Floaters

Eye floaters are common and often a harmless symptom of aging


Eye floaters are common and often a harmless symptom of agingAt birth, the vitreous gel is firm. As it ages, the gel gradually liquefies, leading to the development of fluid-filled pockets within it that coalesce and enlarge. This process results in a breakdown of collagen fibers which can cast a shadow on the retina. You notice them as floaters in your vision. They are small, dark, shadowy shapes that can look like spots, thread-like strands, or squiggly lines. They move as your eyes move and seem to dart away when you try to look at them directly.

They do not follow your eye movements precisely, and usually drift when your eyes stop moving. Floaters are very common and most people experience them in their vision at times.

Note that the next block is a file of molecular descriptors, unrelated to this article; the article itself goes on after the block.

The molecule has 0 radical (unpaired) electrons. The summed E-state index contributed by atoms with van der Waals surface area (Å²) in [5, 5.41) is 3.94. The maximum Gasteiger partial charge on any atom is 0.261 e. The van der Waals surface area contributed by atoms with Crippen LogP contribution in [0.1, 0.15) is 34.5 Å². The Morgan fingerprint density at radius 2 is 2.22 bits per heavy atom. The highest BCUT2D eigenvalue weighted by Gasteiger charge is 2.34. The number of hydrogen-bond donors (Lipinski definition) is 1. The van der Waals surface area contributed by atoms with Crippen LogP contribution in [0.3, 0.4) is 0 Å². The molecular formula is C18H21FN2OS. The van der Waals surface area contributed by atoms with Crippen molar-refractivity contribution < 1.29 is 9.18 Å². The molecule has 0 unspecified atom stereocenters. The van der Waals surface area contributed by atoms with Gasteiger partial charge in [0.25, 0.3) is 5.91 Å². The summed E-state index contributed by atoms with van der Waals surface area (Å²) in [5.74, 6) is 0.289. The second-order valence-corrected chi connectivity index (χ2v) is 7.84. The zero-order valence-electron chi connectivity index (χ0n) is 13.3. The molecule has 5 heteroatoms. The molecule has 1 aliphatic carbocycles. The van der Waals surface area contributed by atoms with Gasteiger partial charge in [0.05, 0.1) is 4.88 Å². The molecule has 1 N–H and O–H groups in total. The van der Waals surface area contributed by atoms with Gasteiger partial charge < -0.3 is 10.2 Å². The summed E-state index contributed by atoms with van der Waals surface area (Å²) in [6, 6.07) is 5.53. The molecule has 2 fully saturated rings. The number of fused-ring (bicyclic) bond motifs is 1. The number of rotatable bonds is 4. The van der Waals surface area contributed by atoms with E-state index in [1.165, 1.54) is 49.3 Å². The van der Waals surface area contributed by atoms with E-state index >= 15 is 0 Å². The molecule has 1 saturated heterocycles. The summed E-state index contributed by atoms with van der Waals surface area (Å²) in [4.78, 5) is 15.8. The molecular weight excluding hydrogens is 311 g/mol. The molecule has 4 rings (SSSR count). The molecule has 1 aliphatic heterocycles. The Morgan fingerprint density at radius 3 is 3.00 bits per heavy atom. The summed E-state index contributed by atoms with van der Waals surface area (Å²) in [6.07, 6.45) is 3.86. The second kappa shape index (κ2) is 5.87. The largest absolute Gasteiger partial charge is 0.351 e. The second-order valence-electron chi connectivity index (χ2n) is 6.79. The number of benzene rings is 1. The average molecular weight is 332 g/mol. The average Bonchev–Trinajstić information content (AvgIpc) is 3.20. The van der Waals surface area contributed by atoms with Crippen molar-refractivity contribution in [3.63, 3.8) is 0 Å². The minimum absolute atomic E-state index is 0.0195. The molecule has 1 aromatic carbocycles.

However, if continued breakdown of the collagen fibers occurs, this can lead to a posterior vitreous detachment (PVD). The risk factors for PVD are age-specific from 45 to 65, with a family history of retinal tears or detachments, ocular trauma, previous eye surgery, prior intravitreal injections, and high nearsightedness (>-6.00). While rare, a sudden increase in floaters, possibly accompanied by light flashes or peripheral (side) vision loss, could indicate a retinal detachment. A retinal detachment occurs when any part of the retina, the eye’s light-sensitive tissue, is lifted or pulled from its normal position at the back wall of the eye. A retinal detachment is a serious condition and should always be considered an emergency. If left untreated, it can lead to permanent visual impairment within two or three days or even blindness in the eye.

Those who experience a sudden increase in floaters, flashes of light in peripheral vision, or a loss of peripheral vision should have an eye care professional examine their eyes as soon as possible. While floaters can be bothersome, identifying the underlying cause is imperative to determining the best course of action to manage the condition.